king-jesusEach morning, John and I listen to John MacArthur’s Grace To You broadcast. Currently, Grace To You is featuring MacArthur’s most popular Christmas messages that he’s preached over the course of his fifty years of pastoring Grace Community Church. Today’s message focusing on the deity of Christ captured my attention, but not in the way you might expect.

As MacArthur preached on Jesus being the Son of the Most High, and therefore being God Incarnate, I thought about God as the Most High Being. I don’t meditate on the fact that He is the Most High often enough, which usually leads me to regard Him a little more casually than I should.

That casual attitude particularly shows up in my prayer life, I’m sorry to say. Yes, I know the stereotype of Read More »

Unforgiveness Hurts Others More Than It Hurts You

Forgiveness ButterfiesSomewhere in the 1960s, when evangelicals became enamored with psychology, teachings on forgiveness started emphasizing the benefits of forgiveness on the person doing the forgiving. If they had left the discussion at Matthew 6:14-15, that would have been fine.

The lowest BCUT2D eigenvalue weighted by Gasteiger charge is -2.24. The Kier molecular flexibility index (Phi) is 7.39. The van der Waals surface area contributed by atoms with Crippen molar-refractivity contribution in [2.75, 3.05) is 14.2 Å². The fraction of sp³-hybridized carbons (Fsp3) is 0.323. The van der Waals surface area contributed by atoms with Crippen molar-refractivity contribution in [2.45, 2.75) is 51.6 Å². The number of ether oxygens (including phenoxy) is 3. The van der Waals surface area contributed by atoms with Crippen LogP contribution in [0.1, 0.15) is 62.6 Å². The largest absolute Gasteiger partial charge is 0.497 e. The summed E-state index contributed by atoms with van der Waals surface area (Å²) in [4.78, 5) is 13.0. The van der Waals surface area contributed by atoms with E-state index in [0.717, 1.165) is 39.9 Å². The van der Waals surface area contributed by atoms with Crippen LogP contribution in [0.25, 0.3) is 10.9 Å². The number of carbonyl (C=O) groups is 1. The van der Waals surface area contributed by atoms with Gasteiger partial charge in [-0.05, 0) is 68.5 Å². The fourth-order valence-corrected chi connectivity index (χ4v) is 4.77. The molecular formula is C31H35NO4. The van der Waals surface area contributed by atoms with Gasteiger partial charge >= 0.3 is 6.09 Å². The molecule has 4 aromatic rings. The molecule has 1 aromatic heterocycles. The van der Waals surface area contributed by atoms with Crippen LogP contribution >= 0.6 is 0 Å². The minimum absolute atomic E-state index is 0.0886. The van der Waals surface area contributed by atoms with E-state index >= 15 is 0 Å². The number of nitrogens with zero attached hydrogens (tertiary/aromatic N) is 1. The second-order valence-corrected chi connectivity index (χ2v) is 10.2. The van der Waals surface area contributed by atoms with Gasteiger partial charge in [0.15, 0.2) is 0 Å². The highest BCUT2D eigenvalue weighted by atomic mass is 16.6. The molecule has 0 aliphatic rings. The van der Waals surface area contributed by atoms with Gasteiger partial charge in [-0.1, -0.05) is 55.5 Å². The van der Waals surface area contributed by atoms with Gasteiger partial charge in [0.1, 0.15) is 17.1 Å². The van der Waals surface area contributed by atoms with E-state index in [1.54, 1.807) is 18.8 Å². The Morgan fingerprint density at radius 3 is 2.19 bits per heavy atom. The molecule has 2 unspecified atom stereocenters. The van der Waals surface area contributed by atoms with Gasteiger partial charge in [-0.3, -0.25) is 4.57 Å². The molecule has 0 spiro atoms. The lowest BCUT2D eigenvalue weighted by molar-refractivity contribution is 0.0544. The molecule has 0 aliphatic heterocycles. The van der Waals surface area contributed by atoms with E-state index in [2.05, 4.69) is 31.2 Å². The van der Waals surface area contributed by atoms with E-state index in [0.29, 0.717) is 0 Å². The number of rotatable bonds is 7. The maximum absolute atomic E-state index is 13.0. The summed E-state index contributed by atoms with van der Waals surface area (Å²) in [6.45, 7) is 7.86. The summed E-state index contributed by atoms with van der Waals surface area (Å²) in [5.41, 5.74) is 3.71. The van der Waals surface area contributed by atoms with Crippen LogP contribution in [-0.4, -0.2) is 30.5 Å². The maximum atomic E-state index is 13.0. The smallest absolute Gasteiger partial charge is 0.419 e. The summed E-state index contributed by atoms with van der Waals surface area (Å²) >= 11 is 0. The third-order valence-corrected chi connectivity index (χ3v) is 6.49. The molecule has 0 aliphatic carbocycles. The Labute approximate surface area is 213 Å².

To their shame, they didn’t leave it there. No, they elaborated that when someone refuses to forgive those who hurt her, she imprisons herself in bitterness. Therefore, they reason, she Read More »

Sin Need Not Be Physical To Be Sinful

Sins of the HeartBeing mainstreamed into “regular  school” during junior high and high school didn’t totally remove me from the school for “orthopedically handicapped” children. I’d spend mornings at “regular school,” and then I’d have to return to the special school for the afternoons. I didn’t much like going back, but that was the prevailing wisdom in the late 60s and early 70s.

Midway through my sophomore  year of high school, the Lord brought me to salvation. I talked openly about my newfound faith at both schools. A girl at the special school seemed especially interested, and began attending Tuesday evening Bible Studies with me.

This girl had the same type of Cerebral Palsy that I have, although her speech defect Read More »

Don’t Be So Sure Of Yourself

Pensive Woman

Whenever I see a notification that she’s left me a message, I brace myself. Usually, she takes issue with something I’ve written, and wants to correct my faulty thinking. Of course, I believe she has the faulty thinking, so we generally message past each other as we stubbornly double down on our respective positions.